US Nuclear Reactors vs Fault Line Map: This Map Shows Where Earthquakes Could Result in Nuclear Nukes in the USA

This map features the US nuclear reactors and the major US fault lines.

In other words, this map shows where earthquakes could result in nuclear nukes in the US.

A lot of tumult has been taking place here in America over the nuclear crisis unfolding in Japan. And, I bet that sometimes you are wondering about the earthquake-related nuclear devastation the US could face in case of an earthquake having the magnitude of the 2011 Japan quake which lead to the almost complete disruption of the Fukushima Daiichi nuclear plant.

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This map presents the position of the US nuclear reactors (Reuters and NRC) superimposed on a map of the earthquake risk as measured by “Peak Ground Acceleration” (PGA) which matches with that of the US fault lines (USGS).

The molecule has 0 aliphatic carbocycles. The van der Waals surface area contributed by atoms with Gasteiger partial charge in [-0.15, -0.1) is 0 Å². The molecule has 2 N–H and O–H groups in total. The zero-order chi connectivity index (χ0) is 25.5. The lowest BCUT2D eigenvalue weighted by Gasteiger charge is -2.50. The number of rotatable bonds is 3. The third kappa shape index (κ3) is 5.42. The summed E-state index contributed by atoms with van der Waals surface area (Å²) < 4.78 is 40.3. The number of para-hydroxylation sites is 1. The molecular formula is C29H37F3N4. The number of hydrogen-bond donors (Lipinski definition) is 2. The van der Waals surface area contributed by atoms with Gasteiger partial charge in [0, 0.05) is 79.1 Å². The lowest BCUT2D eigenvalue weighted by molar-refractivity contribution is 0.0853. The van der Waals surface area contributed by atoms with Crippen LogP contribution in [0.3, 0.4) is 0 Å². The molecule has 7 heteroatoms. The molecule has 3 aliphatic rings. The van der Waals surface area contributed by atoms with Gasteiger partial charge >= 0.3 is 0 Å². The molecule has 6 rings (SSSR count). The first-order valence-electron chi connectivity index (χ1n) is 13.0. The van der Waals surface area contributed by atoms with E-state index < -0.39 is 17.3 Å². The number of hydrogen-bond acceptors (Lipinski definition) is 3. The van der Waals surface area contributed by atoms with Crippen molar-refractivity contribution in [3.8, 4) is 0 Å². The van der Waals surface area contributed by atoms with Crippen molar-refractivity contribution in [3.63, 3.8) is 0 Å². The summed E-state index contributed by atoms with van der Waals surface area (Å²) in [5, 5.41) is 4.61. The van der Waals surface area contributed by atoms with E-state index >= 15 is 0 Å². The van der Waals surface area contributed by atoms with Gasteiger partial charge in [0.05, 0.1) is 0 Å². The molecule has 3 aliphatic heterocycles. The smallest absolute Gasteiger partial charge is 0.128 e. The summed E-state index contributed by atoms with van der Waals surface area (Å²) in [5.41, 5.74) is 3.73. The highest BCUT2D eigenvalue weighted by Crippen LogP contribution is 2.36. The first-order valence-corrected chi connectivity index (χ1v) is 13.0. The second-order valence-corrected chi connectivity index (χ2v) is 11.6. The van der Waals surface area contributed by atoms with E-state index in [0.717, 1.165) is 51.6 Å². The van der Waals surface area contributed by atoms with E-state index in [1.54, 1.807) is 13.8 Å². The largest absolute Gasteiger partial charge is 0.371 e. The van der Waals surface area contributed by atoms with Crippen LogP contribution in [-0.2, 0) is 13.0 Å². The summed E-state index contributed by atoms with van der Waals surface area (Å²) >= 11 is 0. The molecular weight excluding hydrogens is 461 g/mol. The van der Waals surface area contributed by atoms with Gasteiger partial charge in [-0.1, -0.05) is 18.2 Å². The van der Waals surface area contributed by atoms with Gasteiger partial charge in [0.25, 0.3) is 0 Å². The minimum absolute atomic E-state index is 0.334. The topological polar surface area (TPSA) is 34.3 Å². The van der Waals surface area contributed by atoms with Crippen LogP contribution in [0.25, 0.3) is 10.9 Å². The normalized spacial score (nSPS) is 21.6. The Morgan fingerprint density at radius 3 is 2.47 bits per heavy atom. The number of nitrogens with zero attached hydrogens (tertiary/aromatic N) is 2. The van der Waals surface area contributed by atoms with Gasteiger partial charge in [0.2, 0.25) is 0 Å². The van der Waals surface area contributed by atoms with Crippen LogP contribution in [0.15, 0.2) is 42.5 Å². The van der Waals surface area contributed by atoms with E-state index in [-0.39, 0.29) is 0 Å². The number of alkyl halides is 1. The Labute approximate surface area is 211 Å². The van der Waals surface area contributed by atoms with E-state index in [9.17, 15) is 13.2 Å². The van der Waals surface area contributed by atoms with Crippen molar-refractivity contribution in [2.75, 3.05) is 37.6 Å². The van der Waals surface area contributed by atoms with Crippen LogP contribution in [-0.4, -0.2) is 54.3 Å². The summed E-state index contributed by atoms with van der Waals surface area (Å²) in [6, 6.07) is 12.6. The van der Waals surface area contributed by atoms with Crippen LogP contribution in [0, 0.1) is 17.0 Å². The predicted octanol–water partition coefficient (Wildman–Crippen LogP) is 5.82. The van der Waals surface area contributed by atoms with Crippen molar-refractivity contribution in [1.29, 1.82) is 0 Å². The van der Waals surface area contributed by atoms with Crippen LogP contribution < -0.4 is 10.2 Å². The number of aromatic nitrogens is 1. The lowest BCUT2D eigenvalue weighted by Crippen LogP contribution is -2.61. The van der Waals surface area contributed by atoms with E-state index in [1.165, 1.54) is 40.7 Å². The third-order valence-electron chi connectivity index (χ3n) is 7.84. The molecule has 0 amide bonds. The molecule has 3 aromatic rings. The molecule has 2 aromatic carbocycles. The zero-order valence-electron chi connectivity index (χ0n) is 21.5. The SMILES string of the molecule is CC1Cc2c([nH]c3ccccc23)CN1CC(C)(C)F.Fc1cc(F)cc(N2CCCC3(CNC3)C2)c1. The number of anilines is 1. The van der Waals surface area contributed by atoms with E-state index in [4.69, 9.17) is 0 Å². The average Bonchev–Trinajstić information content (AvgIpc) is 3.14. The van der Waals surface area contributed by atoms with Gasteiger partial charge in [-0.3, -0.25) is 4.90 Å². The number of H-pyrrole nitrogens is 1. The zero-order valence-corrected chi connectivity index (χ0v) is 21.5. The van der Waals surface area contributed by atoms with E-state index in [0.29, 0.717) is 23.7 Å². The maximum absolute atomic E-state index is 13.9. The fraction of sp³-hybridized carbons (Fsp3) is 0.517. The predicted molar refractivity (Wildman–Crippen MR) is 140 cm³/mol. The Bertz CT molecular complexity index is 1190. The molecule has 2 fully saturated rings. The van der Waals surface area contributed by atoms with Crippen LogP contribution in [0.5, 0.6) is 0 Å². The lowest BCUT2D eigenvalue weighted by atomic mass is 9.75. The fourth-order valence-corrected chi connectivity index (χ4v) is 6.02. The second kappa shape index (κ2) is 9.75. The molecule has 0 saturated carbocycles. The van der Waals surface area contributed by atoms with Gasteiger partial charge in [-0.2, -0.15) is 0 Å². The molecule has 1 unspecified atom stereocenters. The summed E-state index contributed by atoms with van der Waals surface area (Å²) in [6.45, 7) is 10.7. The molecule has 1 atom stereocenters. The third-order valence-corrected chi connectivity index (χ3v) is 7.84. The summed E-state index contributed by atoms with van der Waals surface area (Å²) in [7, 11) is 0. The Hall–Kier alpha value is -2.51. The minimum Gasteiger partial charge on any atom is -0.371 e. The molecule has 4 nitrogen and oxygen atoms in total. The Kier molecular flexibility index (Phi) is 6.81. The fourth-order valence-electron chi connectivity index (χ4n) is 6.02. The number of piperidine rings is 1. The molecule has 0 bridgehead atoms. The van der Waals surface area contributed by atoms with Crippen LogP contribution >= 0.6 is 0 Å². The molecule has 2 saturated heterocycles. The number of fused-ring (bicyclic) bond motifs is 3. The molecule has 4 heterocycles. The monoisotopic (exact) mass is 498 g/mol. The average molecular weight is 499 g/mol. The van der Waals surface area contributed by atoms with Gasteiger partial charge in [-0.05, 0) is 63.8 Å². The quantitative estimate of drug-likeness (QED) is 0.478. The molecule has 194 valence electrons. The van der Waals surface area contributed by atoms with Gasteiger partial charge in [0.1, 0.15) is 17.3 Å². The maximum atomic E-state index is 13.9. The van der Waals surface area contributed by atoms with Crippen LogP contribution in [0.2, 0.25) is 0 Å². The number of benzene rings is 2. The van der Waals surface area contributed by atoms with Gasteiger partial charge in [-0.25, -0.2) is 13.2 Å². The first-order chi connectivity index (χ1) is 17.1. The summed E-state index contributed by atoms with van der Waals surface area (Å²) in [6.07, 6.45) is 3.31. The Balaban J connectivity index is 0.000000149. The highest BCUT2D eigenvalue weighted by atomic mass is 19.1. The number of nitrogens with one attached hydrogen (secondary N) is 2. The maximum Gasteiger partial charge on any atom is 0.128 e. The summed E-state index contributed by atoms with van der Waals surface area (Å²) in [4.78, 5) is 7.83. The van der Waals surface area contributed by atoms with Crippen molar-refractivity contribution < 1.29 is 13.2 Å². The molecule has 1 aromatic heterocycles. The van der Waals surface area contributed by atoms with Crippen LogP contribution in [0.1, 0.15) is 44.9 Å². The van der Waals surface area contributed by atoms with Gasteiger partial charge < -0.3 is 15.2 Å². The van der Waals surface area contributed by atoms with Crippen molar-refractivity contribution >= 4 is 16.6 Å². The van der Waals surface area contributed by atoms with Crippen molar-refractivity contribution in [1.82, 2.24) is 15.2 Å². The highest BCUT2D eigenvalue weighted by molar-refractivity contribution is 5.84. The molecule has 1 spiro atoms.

The map tells the tale:

  • 23 US plants are presently using a Mark 1 (boiling water reactors) reactor, the same technology which was involved in the Fukushima Daiichi nuclear disaster in Japan. All are in the eastern half of the country (source)
  • There are also eight nuclear power plants located along the seismically active West coast.
  • Twelve of the American reactors that are of the same vintage as the Fukushima Daiichi plant are in seismically active areas.

The PGA risk is what is typically used to set building codes. Most nuclear power plants are designed to operate under 0.2g PGA, and automatically shut off if the PGA exceeds 0.2g. Remember this earthquake that shut down a nuclear plant on the US east coast! The following nuclear power plants have a two percent or greater chance of having PGA over 0.15g in the next 50 years: Diablo Canyon, Calif.; San Onofre, Calif.; Sequoyah, Tenn.; H.B. Robinson, SC.; Watts Bar, Tenn.; Virgil C. Summer, SC.; Vogtle, GA.; Indian Point, NY.; Oconee, SC.; and Seabrook, NH.

The bottom line is that a major earthquake would probably not result in a nuclear meltdown at the reactors on the above map, but it could present significant engineering challenges. 
Have you already analyzed the sinkhole hazard risk map?

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